It seems like barely a month ago that a jovial Ed Snider was singing the praises of his never-say-die Flyers.
Oh wait, it was a month ago. Feb. 23, to be exact.
Well, the Flyers are 3-6-5 since, and all but officially out of the playoff race. The coach may get fired, too.
Such are the highs and lows of hockey in Philadelphia, where Snider has owned the Flyers ever since they entered the league in 1967.
And despite the club’s new GM, Ron Hextall, having come into the job preaching the importance of youth and draft picks while saying things like, “Sometimes you just have to wait for things to come to fruition,” the owner has no interest in lowering short-term expectations. Not with the likes of Claude Giroux, Jakub Voracek, Wayne Simmonds, and Steve Mason under contract.
“It’s not like we don’t have pieces,” Snider said yesterday, per Philly.com. “Now the question is, do we want those pieces to just die on the vine? And go for a long-range plan? And eventually they’re gone? Who’s going to replace them?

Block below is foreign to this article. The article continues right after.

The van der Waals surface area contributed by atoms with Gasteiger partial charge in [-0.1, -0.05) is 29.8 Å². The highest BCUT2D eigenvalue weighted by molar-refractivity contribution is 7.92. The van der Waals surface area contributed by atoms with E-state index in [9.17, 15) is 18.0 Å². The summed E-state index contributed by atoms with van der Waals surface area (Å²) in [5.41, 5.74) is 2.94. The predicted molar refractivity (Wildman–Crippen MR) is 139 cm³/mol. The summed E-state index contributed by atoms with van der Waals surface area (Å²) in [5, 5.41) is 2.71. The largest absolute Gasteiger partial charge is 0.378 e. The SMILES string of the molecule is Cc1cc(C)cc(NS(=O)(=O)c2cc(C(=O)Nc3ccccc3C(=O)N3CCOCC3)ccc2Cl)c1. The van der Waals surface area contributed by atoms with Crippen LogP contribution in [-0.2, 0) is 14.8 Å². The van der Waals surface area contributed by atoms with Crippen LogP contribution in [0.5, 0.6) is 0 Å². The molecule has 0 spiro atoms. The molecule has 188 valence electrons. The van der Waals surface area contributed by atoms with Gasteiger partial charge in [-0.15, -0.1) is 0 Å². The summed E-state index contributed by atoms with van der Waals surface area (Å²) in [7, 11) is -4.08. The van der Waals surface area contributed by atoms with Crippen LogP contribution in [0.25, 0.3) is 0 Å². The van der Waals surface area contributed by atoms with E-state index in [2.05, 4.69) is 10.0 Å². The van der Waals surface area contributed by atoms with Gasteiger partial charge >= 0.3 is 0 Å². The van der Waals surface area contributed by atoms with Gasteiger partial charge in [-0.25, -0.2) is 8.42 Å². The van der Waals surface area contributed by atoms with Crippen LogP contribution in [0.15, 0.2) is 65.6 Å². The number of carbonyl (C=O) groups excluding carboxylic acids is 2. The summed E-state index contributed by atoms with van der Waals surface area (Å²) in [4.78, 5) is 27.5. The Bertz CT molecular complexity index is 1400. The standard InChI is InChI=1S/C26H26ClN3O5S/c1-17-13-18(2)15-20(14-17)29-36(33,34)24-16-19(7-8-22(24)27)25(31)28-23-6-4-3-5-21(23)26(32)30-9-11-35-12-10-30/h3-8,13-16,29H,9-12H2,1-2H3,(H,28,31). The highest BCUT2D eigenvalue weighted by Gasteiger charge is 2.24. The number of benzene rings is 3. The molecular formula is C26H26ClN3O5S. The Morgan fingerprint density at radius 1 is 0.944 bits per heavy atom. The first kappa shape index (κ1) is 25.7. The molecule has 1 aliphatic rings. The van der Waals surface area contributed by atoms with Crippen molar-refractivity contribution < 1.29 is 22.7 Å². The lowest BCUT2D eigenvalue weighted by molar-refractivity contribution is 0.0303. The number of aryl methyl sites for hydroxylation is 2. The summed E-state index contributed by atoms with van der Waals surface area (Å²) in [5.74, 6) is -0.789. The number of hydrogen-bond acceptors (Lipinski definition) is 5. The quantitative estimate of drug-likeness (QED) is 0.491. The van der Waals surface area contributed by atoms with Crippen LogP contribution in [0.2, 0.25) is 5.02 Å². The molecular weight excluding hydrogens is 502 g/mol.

“So there’s a question of potential trades, free-agent signings, draft picks surprising you. I don’t like to give the impression that, ‘Hey, we aren’t going to win.’ It’s Ron’s job to analyze why. Why did this same team that made the playoffs fall?”
Snider added: “We’ve got to make sure our message gets through properly. Patience is great with the kids. But patience isn’t great with the team we have on the ice.”
Unfortunately for Snider, whose concern about letting assets “just die on the vine” is totally understandable, the Flyers’ biggest issue is its blue line. While there are some good youngsters in the system, it takes time to develop defensemen. Time and patience.
The NHL defensemen the Flyers have now are nowhere close to Stanley Cup caliber. The 2009-10 team that lost in the final had Chris Pronger, Kimmo Timonen, Matt Carle, Braydon Coburn as its top four. None of those guys are still playing for the club. And its best blue-liner, Mark Streit, is 37.
Suffice to say, it should be interesting to see how Snider and Hextall work together. We’re not saying the two men are on totally different pages, but it’s not easy to be the GM for a passionate, impatient owner who wants so desperately to win another championship.